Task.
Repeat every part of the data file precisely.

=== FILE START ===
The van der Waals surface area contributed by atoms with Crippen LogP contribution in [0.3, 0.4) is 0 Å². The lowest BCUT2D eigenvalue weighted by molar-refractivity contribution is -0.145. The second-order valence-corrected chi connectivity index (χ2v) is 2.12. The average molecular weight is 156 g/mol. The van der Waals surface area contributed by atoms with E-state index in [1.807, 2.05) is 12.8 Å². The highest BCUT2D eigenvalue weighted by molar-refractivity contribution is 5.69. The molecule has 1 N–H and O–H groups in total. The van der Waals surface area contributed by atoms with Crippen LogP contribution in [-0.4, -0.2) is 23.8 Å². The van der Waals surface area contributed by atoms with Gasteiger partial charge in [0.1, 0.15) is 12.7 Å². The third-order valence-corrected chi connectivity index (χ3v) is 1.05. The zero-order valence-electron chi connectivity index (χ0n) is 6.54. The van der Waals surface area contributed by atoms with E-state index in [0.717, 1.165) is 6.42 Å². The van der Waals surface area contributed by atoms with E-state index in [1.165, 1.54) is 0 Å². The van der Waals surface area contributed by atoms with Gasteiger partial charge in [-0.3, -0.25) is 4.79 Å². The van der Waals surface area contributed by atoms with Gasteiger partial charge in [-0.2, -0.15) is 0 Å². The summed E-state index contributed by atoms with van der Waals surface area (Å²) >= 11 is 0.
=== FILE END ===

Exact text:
The van der Waals surface area contributed by atoms with Crippen LogP contribution in [0.3, 0.4) is 0 Å². The lowest BCUT2D eigenvalue weighted by molar-refractivity contribution is -0.145. The second-order valence-corrected chi connectivity index (χ2v) is 2.12. The average molecular weight is 156 g/mol. The van der Waals surface area contributed by atoms with E-state index in [1.807, 2.05) is 12.8 Å². The highest BCUT2D eigenvalue weighted by molar-refractivity contribution is 5.69. The molecule has 1 N–H and O–H groups in total. The van der Waals surface area contributed by atoms with Crippen LogP contribution in [-0.4, -0.2) is 23.8 Å². The van der Waals surface area contributed by atoms with Gasteiger partial charge in [0.1, 0.15) is 12.7 Å². The third-order valence-corrected chi connectivity index (χ3v) is 1.05. The zero-order valence-electron chi connectivity index (χ0n) is 6.54. The van der Waals surface area contributed by atoms with E-state index in [0.717, 1.165) is 6.42 Å². The van der Waals surface area contributed by atoms with E-state index in [1.165, 1.54) is 0 Å². The van der Waals surface area contributed by atoms with Gasteiger partial charge in [-0.3, -0.25) is 4.79 Å². The van der Waals surface area contributed by atoms with Gasteiger partial charge in [-0.2, -0.15) is 0 Å². The summed E-state index contributed by atoms with van der Waals surface area (Å²) >= 11 is 0.